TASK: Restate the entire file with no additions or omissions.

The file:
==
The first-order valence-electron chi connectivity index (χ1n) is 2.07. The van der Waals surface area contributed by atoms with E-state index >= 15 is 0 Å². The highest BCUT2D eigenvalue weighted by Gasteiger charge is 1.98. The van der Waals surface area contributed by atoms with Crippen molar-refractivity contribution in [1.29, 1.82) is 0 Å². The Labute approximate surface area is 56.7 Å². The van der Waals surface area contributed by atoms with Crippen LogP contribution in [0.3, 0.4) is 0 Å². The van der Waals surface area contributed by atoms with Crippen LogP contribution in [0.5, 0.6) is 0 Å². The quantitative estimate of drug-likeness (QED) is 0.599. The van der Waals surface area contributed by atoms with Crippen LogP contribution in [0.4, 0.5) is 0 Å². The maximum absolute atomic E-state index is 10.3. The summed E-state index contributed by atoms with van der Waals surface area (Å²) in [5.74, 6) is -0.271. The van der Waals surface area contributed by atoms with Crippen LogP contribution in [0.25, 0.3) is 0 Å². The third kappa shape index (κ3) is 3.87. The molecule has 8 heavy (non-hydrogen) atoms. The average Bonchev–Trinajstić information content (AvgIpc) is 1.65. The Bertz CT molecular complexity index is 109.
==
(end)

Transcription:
The first-order valence-electron chi connectivity index (χ1n) is 2.07. The van der Waals surface area contributed by atoms with E-state index >= 15 is 0 Å². The highest BCUT2D eigenvalue weighted by Gasteiger charge is 1.98. The van der Waals surface area contributed by atoms with Crippen molar-refractivity contribution in [1.29, 1.82) is 0 Å². The Labute approximate surface area is 56.7 Å². The van der Waals surface area contributed by atoms with Crippen LogP contribution in [0.3, 0.4) is 0 Å². The van der Waals surface area contributed by atoms with Crippen LogP contribution in [0.5, 0.6) is 0 Å². The quantitative estimate of drug-likeness (QED) is 0.599. The van der Waals surface area contributed by atoms with Crippen LogP contribution in [0.4, 0.5) is 0 Å². The maximum absolute atomic E-state index is 10.3. The summed E-state index contributed by atoms with van der Waals surface area (Å²) in [5.74, 6) is -0.271. The van der Waals surface area contributed by atoms with Crippen LogP contribution in [0.25, 0.3) is 0 Å². The third kappa shape index (κ3) is 3.87. The molecule has 8 heavy (non-hydrogen) atoms. The average Bonchev–Trinajstić information content (AvgIpc) is 1.65. The Bertz CT molecular complexity index is 109.